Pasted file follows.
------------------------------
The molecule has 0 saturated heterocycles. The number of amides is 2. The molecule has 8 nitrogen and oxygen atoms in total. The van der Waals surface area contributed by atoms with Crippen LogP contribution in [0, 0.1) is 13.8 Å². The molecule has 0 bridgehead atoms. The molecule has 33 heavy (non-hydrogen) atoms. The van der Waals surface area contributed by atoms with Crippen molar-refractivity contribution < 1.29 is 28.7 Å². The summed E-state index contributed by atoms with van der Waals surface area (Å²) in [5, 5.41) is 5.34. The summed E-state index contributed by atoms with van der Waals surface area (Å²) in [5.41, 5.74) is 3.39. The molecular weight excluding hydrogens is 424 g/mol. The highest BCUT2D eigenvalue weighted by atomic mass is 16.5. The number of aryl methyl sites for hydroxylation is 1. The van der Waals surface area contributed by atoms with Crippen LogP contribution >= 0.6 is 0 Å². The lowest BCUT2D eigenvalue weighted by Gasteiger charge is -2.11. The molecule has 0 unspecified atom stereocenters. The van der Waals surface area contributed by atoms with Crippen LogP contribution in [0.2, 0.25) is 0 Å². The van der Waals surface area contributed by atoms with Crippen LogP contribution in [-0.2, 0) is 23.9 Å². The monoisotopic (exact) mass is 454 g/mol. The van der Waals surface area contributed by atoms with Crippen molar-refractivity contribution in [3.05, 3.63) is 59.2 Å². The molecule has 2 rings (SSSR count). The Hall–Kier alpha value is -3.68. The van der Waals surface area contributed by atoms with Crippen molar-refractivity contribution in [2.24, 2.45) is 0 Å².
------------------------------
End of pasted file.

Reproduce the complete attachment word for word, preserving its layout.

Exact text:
The molecule has 0 saturated heterocycles. The number of amides is 2. The molecule has 8 nitrogen and oxygen atoms in total. The van der Waals surface area contributed by atoms with Crippen LogP contribution in [0, 0.1) is 13.8 Å². The molecule has 0 bridgehead atoms. The molecule has 33 heavy (non-hydrogen) atoms. The van der Waals surface area contributed by atoms with Crippen molar-refractivity contribution < 1.29 is 28.7 Å². The summed E-state index contributed by atoms with van der Waals surface area (Å²) in [5, 5.41) is 5.34. The summed E-state index contributed by atoms with van der Waals surface area (Å²) in [5.41, 5.74) is 3.39. The molecular weight excluding hydrogens is 424 g/mol. The highest BCUT2D eigenvalue weighted by atomic mass is 16.5. The number of aryl methyl sites for hydroxylation is 1. The van der Waals surface area contributed by atoms with Crippen LogP contribution >= 0.6 is 0 Å². The lowest BCUT2D eigenvalue weighted by Gasteiger charge is -2.11. The molecule has 0 unspecified atom stereocenters. The van der Waals surface area contributed by atoms with Crippen LogP contribution in [0.2, 0.25) is 0 Å². The van der Waals surface area contributed by atoms with Crippen LogP contribution in [-0.2, 0) is 23.9 Å². The monoisotopic (exact) mass is 454 g/mol. The van der Waals surface area contributed by atoms with Crippen molar-refractivity contribution in [3.05, 3.63) is 59.2 Å². The molecule has 2 rings (SSSR count). The Hall–Kier alpha value is -3.68. The van der Waals surface area contributed by atoms with Crippen molar-refractivity contribution in [2.24, 2.45) is 0 Å².